My MOTH was the only Caucasian at the Ramadan ‘breaking of fast’ fancy buffet at the Puteri Pan Pacific (75MYR per adult, 35MYR per child, complimentary for hotel guests.) so he stood out like a sore thumb… After eating to our hearts’ content from the excellent fare on offer (exotic salads, mouth-watering satays, murtabak, wide range of seafood, countless selection of Asian dishes and various scrumptious desserts), we retired to our room as quickly as we could, just so we could unbutton our pants and breathe easier. What a feast!
We awoke to a gloomy-looking morning with rain clouds fast gathering on the horizon. After another complimentary breakfast, we returned to our room and surfed the ‘net to kill some time until the stores at Plaza Kotaraya open their doors for trading. I purchased a pretty “Free Size” top yesterday without trying it on in the store and found it to be too figure-hugging for my liking when I put it on back in the hotel room. ‘No worries,’ I thought, ‘it shouldn’t be a problem in exchanging it or getting a refund, if all else fails.’ Oh how wrong I was! Upon reaching the store, I went to the register to explain my return and this was what transpired… “Oh, this one, no bigger size… all free-size should fit-lah!” My protest was met with a rather nonchalant, “Can change for something else, same price.” (They don’t do refunds!) So began a hasty look around for something else that I could get instead. “Aha! This will do,” I exclaimed, as I darted off to the fitting room, just to be sure. Unfortunately, the top I had selected was 4MYR cheaper and therefore I was met with, “No, sorry-ah, cannot exchange this one-ah, can get something same price,”. The salesgirl then disappeared to return with her supervisor as I don’t think she speaks English very well and she could see that I was getting a tad irritable’ I couldn’t frickin’ believe it! I explained that I was not interested in getting the 4MYR difference and was quite prepared to forfeit it. A few ums and ahs later, the supervisor grudgingly gave the all clear and the problem was finally resolved. Man, all that hoo-hah over 4MYR. Sheeesh!
When we made our way to exit the building, we were dismayed to see it was bucketing down! Hmmm… now what could we do while waiting for the rain to ease? I know, get my hair washed! The MOTH was quite happy to wander around the shops while I received the best shampoo, complete with a most relaxing 10 minutes of full head massage, for the princely sum of 16MYR (AU$5.20)! So pleased was I that I gave her 2MYR tip which made her eyes light up as tipping is uncommon in this neck of the woods. Once again, we headed for the entrance… the rain had eased a little and lacking the patience to wait any longer, we made our way in between the raindrops to City Square Shopping Centre for lunch and yes, more shopping! (Thank goodness the downpour had washed away most of the stench that had attacked our nostrils the last few times that we had to take the route to and from the shops.)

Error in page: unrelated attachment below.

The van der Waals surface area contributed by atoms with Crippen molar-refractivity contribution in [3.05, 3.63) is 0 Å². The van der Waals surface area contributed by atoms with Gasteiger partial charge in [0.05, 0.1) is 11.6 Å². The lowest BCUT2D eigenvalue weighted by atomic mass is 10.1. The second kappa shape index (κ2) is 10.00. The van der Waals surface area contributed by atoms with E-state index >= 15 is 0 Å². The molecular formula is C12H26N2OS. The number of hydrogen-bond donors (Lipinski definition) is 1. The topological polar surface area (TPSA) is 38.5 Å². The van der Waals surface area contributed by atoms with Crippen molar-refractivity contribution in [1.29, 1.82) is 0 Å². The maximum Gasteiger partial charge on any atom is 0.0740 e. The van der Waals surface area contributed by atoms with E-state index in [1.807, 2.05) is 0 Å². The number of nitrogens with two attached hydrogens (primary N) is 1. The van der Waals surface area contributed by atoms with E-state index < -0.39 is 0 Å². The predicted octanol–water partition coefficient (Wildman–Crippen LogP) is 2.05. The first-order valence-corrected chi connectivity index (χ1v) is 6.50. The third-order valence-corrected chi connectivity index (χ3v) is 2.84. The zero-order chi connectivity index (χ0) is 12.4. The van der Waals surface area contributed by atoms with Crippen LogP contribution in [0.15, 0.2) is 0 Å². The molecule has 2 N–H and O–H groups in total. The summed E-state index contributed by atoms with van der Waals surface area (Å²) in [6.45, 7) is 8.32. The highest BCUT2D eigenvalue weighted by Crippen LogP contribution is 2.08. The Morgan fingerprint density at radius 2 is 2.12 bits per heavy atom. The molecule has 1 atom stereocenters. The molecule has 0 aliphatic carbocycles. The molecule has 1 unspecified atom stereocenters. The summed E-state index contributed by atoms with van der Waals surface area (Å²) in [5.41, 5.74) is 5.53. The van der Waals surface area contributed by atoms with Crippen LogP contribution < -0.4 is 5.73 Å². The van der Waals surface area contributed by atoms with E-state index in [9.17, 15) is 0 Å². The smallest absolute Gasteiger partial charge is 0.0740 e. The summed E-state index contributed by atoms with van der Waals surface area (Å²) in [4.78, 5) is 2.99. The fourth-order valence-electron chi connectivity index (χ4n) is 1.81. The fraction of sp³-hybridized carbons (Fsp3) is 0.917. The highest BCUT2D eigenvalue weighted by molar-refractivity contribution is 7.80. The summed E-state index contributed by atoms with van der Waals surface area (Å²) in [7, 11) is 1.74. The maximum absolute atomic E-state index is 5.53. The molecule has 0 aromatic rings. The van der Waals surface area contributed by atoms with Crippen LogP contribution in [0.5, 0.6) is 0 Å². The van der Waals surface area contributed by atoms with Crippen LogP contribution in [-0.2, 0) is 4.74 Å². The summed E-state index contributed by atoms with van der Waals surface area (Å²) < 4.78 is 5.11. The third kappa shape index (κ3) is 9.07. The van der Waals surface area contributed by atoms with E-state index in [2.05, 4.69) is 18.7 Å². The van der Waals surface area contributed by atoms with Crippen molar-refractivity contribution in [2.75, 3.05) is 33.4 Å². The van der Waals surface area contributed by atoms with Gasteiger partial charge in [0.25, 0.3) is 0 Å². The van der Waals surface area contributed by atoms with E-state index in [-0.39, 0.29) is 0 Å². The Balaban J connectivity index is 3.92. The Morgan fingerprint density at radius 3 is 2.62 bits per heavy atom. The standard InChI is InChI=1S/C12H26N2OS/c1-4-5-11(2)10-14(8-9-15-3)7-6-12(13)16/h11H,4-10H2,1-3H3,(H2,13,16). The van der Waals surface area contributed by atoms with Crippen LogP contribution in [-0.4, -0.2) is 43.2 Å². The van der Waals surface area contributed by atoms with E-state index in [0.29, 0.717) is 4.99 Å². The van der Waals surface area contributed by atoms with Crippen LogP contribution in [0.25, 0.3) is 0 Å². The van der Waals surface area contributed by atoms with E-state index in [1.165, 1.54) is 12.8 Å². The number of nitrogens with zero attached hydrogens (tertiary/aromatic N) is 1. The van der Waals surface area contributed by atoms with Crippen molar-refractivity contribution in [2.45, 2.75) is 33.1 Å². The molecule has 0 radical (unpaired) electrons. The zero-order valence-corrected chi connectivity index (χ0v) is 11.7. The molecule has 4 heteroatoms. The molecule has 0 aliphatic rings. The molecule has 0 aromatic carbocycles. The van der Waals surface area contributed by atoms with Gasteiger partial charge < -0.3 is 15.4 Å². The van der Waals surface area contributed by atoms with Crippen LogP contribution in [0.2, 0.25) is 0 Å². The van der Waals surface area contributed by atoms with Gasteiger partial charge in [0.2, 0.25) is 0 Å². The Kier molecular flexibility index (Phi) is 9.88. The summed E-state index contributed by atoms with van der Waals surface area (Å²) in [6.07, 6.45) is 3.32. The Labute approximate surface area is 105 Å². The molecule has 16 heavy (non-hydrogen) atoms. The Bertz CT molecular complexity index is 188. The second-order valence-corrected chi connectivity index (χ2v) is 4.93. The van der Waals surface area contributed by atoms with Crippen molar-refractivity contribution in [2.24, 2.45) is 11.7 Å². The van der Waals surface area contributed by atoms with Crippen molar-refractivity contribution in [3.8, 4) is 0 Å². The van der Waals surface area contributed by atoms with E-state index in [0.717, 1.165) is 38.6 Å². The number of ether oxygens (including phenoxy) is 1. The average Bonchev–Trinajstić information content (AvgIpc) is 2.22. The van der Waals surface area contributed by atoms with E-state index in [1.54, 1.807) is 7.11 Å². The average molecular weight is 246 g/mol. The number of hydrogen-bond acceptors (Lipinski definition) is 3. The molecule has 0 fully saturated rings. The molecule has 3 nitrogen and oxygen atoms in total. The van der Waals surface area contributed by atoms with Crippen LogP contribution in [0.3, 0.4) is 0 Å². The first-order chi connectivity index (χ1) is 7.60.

After shopping and lunch at Kenny Rogers Roasters, we checked out all five floors of stores retailing mainly clothing, shoes (many, many shoes), gazillion handbags and food. (I have a sneaking suspicion that the local folks like nothing more than putting on nice clothes before spending most of their time walking around (thus the numerous shoe stores), carrying lots of money (explains the many bags stores) to indulge in their favourite past-time of throwing food down their throats in the many restaurants and food stalls…) From there, we headed back to our hotel room for an afternoon siesta until we were awakened by the Muslim call to evening prayers from the little Indian mosque near the hotel which signalled the break of fasting for the day. Our last dinner in JB consisted of KFC special Ramadan treat of Hot n Spicy Shrimps and chicken meal deal with mashed potatoes, coleslaw and rose essence drink at 11.20MYR each. With satisfied tummies, we returned to our room to shower and pack our suitcases, in preparation for our return trip to Singapore tomorrow.
For our final breakfast in Johor Bahru, we decided on a KFC breakfast – Chicken porridge and coffee for me and KFC ‘Riser’ (chicken fillet, scrambled egg and sauce in an oval sesame seed bun) and coffee for the MOTH (total of 10.25MYR). A bit after 11am we dragged our luggage downstairs to the foyer to check out and walked to the JB-Singapore interchange depot, a mere block away from the hotel. It wasn’t long before a Singapore Comfort taxi arrived at the terminal to drop off passengers from Singapore so after confirming that we would be dropped off at our preferred destination (Grand Mercure Roxy) on the East Coast for SGD40, we jumped in and practically sailed through both checkpoints of the Causeway.
In summary, our Johor Bahru trip was a little disappointing as we had expected to be able to indulge in a sightseeing tour of JB and surrounds but on the bright side, the shopping was great and choosing to stay at the Puteri Pan Pacific hotel turned out to be an excellent decision on our part. We couldn’t fault the services provided – the staff were helpful, courteous and super prompt. The meals were superb and all these added up to making our JB stay a memorable one, after all.